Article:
What better time, now that Peter Jackson's film realisation of The Two
Towers is imminently in the theatres (I am writing this review in late November,
2002) than to acquire this deluxe complete edition of Tolkien's The Lord
of the Rings. Another read through of The Fellowship of the Ring
is a very useful reminder of the myriad characters and plot developments before
seeing the new film. And reading The Two Towers beforehand or after watching
the film can only enhance its appreciation.
There are so many advantages to owning this beautifully produced book. Firstly
it has the feel of real quality production – it is a book to treasure and take
pride in its ownership. The boards and paper feel luxurious; the typography
is clear so that the whole presentation pleases the eye. Most welcome is a firmly
bound-in ribbon bookmark, (an almost forgotten little luxury) that adds so much
to reading pleasure. Granted the book is heavy but not uncomfortably so. Alan
Lee's excellent illustrations are many and are scattered through the book (uncaptioned).
As you will note from the few reproduced here, these pictures capture the characters,
atmosphere and drama of the stories so well; in fact they had a major influence
on the production design of the films.
The appendices and indexes cover over 100 pages. Six appendices giving much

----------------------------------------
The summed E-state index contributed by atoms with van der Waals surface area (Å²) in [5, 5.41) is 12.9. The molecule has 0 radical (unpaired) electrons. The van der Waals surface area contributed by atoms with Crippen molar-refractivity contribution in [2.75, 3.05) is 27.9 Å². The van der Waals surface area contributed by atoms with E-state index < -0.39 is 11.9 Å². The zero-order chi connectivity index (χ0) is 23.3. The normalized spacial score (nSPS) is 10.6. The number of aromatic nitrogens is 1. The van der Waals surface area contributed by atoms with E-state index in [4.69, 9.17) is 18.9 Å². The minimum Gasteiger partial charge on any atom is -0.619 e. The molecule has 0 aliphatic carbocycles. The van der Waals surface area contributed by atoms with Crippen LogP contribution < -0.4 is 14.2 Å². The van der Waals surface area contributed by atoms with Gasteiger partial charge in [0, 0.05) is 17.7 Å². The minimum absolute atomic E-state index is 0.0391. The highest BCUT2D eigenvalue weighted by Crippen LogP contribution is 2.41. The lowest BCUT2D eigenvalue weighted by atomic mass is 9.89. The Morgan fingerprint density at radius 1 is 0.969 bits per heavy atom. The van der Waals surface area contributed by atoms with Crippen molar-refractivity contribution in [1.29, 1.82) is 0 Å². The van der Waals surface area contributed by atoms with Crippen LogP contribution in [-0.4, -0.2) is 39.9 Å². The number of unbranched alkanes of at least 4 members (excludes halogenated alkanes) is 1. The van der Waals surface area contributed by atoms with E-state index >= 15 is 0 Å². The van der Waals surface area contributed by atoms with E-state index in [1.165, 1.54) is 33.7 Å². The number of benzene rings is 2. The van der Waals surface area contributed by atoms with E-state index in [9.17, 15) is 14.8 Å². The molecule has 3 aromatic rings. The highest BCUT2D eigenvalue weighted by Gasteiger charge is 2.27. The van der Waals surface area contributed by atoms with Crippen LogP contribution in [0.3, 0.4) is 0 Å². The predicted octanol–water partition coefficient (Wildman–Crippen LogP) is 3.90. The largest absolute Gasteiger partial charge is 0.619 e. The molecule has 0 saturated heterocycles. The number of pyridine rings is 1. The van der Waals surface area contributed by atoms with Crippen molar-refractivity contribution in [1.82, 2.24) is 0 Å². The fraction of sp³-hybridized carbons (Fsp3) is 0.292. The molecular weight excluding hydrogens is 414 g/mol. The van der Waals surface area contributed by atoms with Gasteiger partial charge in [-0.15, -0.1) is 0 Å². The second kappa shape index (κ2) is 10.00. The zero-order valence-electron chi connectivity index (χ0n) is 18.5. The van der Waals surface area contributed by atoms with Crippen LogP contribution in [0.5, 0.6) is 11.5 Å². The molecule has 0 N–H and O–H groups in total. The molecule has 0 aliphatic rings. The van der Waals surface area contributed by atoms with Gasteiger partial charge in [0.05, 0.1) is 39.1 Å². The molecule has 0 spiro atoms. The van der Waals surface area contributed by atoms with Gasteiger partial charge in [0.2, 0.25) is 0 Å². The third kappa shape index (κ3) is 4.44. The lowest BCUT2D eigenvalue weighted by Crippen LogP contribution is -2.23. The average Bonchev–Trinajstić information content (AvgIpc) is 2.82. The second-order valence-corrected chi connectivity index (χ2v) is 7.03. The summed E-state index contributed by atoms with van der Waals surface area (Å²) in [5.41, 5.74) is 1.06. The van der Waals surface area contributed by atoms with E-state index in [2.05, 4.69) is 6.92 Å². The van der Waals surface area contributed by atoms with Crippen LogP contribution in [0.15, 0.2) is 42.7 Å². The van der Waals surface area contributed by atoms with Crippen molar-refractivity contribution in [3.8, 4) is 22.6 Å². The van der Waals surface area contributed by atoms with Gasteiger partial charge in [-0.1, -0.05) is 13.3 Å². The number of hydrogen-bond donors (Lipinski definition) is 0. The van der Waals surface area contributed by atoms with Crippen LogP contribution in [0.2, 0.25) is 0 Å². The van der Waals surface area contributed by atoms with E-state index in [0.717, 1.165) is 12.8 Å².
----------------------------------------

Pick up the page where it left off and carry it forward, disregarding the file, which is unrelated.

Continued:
background information to the stories comprise: Annals of the Kings and Rulers
(Númenorean Kings, the House of Eorl, and Durin's Folk); The Tale of
Years (chronology of the Westlands); Hobbits Family Trees; Calendars; and Writing
and Spelling (pronunciation of words and names; and writing). A final appendix
deals with languages and translations. The indexes cover: songs and verses,
persons, beasts and monsters, and places, and things. Finally the book ends
with seven pages of maps a very useful addition - how frustrating it is to have
to hunt through so many pages to find relevant maps in so many other books.
So, to enhance your pleasure of The Two Towers why not meet Treebeard,
the Riders of Rohan, the loathsome Sméagol and the creepy Shelob through
the luxury of this illustrated complete edition of The Lord of the Rings
– a volume to treasure for years to come.